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Math Help - Ambiguity in probability questions

  1. #1
    Senior Member Paze's Avatar
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    Ambiguity in probability questions

    I feel that many probability questions are very ambiguous concerning the choice of words. For example:

    In a talent show there are 12 contestants. The judges will choose 5 contestants and place them in the top 5 places. How many ways can this be done?

    I seem to stumble upon these sorts of questions all the time where I find myself asking: ''Do they want me to find out how many ways 5 contestants can be placed in 5 places?'' ''Do they want me to find out how many ways 5 contestants can emerge from 12 and then find out how many ways these 5 can be placed in the top 5 places?''.

    Maybe it's because I lack probability knowledge but is there any way to understand these explicitly?
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  2. #2
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    Re: Ambiguity in probability questions

    I think it's mostly just practicing these types of questions.

    In your example, we know there are 12 total contestants. We need to pick 1st place, 2nd place, and so on.

    How many choices of people do we have for first place? Answer: 12
    For second place we have 11 choices
    then 10 for 3rd, 9 for 4th and 8 for 5th.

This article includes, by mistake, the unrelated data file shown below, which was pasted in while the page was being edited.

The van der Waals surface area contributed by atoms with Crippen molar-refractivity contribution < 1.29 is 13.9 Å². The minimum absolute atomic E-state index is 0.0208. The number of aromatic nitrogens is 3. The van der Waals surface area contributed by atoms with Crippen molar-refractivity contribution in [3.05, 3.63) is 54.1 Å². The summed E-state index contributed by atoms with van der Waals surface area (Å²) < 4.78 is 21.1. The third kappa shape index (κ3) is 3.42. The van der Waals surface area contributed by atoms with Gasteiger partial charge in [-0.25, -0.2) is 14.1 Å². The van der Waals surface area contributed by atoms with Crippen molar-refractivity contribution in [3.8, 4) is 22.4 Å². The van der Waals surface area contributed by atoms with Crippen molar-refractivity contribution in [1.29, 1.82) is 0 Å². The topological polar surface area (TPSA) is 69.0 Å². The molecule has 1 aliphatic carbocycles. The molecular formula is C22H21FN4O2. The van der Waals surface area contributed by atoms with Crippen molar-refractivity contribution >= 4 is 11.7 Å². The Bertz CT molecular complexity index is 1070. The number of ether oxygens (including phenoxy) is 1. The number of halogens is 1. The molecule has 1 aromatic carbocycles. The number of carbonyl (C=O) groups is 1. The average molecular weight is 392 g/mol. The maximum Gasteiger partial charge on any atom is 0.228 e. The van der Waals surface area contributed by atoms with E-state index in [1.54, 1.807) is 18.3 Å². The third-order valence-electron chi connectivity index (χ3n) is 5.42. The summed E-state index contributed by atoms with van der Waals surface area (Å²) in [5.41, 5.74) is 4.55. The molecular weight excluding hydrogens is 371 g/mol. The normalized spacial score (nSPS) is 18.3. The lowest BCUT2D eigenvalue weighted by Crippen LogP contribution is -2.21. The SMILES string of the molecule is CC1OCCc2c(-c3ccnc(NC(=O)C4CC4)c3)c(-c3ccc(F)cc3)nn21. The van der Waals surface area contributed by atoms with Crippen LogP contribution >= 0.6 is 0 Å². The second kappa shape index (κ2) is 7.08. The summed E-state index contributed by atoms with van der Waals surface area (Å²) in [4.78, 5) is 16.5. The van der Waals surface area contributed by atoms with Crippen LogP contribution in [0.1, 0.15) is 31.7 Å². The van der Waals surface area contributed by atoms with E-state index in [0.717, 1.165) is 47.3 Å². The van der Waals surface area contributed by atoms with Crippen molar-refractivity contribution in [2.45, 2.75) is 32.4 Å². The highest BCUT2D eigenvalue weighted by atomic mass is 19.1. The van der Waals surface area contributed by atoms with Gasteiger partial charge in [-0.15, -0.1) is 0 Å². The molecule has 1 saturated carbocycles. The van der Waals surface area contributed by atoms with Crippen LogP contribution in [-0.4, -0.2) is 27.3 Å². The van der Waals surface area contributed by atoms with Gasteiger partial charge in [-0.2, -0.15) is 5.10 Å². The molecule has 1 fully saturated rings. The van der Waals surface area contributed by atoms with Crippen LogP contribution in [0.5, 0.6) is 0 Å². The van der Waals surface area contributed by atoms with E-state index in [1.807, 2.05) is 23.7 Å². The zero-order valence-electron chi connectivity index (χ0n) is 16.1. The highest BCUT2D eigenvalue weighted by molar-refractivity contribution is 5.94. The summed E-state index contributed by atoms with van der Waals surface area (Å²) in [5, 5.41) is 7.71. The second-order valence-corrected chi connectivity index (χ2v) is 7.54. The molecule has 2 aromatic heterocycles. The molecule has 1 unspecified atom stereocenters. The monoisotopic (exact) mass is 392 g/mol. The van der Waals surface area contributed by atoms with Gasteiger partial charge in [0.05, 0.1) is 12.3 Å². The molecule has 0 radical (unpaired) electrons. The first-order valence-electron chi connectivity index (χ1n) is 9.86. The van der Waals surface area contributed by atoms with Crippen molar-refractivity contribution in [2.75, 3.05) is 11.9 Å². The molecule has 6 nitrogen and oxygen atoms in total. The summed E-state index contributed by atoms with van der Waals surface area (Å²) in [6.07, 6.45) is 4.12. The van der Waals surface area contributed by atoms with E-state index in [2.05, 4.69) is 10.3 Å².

So the overall answer is: 12 * 11 * 10 * 9 *8 (or 12 \;P\; 5)

    We can also arrive at the answer a different way:

    First we choose 5 out of the 12 people \binom{12}{5} (or 12 \;C\; 5)
    then we rank them: 5 choices for 1st, 4 for 2nd, 3 for 3rd, 2 for 4th, 1 for 5th ( 5! choices total)

    So the answer we get is \binom{12}{5} * 5!

    If you check on your calculator, you will see that these two seemingly different answers are the same.

    Important questions to ask yourself:

    Does order matter?
    Are these objects distinct or indistinct?
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  3. #3
    Senior Member Paze's Avatar
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    Re: Ambiguity in probability questions

    Thanks Jame. I seem to be making the question more complicated when in fact they are just asking ''How many ways can you arrange 12 contestants in the top 5 places''.
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